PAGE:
Fans looking for a more adult alternative can choose from several varieties of beer and wine. The beer garden at The Ballpark has bottles of Coors Light ($4), with bottles of Shipyard Ale going for $5. Glasses of wine are available for $5.
Fans looking to purchase Surge gear will be find a limited selection of t-shirts and hats available at the souvenir stand.
The Ballpark Concessions, Photo by Paul Baker, Stadium Journey
Try as you may, there is just no way to create a festive atmosphere when a couple hundred people are scattered in a 5,000 seat concrete stadium. To their credit, the Surge staff do try, with music, games, and promotions throughout the game. The staff are very friendly and genuinely grateful to see the fans that do show up. Between innings games target the kids in the audience, and 50/50 raffles target the adults here.
The Ballpark is located in a secluded, wooden area adjacent to the Old Orchard Beach High School and behind the Old Orchard Beach Police and Fire Departments. There is little to see or do in the immediate vicinity of The Ballpark, but that changes in a hurry as you head towards the ocean. About a mile away from The Ballpark is the Palace Playland, the Pier, and other Old Orchard Beach attractions. The area, once one of the largest tourist destinations on the east coast, has been destroyed and rebuilt several times due to hurricanes, fires, and blizzards. The current incarnation of the beachfront is significantly smaller than past versions, but still attracts a great deal of tourist traffic during the summer, particularly from Quebec. It is not uncommon to hear conversations taking place in French during the summer months.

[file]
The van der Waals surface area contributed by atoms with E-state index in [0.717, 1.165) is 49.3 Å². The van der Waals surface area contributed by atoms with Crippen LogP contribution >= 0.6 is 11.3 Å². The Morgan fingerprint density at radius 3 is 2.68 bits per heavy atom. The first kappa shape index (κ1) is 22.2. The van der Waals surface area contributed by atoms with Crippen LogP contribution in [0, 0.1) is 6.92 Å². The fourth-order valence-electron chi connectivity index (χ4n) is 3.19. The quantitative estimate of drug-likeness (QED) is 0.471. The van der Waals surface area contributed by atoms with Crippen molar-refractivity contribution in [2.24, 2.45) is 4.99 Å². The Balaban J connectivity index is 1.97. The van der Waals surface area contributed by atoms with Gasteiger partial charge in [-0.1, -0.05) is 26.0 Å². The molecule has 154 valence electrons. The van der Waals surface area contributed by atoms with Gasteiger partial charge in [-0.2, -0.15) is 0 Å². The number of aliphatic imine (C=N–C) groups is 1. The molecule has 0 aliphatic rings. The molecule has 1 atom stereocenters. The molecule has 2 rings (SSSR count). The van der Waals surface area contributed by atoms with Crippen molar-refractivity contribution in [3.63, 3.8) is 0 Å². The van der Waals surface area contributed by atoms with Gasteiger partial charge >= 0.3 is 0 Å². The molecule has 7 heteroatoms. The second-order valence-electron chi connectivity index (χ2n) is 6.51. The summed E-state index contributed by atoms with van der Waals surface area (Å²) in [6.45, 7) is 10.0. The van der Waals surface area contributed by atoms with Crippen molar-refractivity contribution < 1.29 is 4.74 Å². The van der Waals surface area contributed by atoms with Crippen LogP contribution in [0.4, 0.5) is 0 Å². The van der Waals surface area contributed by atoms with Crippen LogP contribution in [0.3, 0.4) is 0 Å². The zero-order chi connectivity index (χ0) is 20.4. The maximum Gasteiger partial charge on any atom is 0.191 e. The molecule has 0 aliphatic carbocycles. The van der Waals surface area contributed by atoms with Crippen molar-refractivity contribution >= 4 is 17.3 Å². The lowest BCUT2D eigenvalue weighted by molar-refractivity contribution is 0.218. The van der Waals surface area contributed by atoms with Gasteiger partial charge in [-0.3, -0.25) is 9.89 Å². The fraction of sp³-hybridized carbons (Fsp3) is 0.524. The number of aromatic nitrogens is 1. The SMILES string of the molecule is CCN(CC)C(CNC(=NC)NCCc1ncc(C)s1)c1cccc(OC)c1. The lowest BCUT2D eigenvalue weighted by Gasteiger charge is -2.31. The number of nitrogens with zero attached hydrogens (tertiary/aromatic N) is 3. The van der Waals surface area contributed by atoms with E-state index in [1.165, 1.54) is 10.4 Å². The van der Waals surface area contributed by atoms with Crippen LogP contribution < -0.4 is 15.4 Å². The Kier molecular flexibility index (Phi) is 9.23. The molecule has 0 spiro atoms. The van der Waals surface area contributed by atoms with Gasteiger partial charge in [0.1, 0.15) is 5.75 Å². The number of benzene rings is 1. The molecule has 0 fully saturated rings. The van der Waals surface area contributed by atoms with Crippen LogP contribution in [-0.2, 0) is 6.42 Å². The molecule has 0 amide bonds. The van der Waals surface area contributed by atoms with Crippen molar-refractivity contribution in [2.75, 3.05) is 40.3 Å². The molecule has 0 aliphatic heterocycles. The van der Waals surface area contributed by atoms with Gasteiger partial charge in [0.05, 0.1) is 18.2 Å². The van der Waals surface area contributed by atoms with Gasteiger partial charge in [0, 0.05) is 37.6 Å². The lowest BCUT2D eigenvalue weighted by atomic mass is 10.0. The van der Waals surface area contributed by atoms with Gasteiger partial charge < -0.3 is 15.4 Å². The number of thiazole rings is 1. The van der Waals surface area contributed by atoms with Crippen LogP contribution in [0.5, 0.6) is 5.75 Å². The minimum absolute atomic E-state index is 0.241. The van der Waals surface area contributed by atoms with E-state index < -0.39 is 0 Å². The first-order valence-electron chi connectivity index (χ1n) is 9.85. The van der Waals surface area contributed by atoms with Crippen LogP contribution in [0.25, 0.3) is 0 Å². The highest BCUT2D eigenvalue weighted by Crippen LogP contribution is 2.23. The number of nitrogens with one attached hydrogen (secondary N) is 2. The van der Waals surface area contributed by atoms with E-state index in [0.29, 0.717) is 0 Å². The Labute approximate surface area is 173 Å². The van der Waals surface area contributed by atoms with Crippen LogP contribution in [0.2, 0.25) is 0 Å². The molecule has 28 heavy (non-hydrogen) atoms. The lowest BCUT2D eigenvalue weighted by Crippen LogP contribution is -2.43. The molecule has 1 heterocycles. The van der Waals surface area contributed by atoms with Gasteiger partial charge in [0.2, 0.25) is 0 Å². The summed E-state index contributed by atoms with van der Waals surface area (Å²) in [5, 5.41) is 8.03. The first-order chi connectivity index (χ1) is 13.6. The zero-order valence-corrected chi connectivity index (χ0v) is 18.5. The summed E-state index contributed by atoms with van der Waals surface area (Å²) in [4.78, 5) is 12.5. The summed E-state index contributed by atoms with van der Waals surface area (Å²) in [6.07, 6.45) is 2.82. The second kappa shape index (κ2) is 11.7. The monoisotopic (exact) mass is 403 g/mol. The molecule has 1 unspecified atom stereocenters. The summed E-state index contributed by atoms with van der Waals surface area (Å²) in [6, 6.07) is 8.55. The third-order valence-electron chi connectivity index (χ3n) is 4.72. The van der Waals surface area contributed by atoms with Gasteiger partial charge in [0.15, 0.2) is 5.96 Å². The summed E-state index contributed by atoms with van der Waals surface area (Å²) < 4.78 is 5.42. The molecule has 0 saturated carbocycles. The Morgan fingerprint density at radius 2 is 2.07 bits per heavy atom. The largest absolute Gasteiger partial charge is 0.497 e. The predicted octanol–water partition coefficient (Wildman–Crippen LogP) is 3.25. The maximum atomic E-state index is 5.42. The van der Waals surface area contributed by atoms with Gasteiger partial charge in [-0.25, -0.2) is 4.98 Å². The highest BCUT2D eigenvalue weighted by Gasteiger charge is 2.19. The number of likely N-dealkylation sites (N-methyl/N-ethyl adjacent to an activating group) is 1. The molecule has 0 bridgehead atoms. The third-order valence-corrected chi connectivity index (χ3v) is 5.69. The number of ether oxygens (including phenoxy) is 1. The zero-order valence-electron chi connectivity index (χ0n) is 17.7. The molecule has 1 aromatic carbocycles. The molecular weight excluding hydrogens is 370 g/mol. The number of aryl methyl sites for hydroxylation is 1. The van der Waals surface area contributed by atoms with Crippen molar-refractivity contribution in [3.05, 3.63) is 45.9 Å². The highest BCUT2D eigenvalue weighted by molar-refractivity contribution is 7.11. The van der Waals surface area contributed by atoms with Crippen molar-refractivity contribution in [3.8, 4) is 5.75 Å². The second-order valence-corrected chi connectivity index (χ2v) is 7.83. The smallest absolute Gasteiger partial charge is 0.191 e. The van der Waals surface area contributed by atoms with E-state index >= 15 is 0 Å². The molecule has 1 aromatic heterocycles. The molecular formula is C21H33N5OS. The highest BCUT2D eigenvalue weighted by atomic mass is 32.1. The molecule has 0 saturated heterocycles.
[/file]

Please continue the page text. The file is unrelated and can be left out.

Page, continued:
The year-round population of Old Orchard Beach is under 9,000, but swells to several times this size during the summer. Interestingly enough, Old Orchard Beach is the closest oceanfront beach to Montreal, explaining the lure of the area to French Canadian tourists. In fact, most shops in the area have signs in their windows proclaiming “ici nous parlons Francais” (we speak French here).
Rumor has it that the average attendance for Surge games hovers in the 200-250 range. On the day this writer visited The Ballpark, the crowd totaled just over 100 fans. My visit was on a beautiful Sunday afternoon, perfect weather for the beach and for keeping people away from The Ballpark, so 250 fans per game sounds very reasonable.
The team has already cultivated some dedicated superfans, who show up regularly to cheer on the Surge. Most of the crowd at a typical Surge home game consists of families and people with some connection to the team. It’s not a place the casual fan shows up at on a whim.
Old Orchard Beach is easily accessible via Interstate 95 (Maine Turnpike). Simply take the Interstate 195 exit, which will quickly turn into route 5. The Ballpark is located just off of Route 5 behind the Police and Fire Stations, and next to the high school.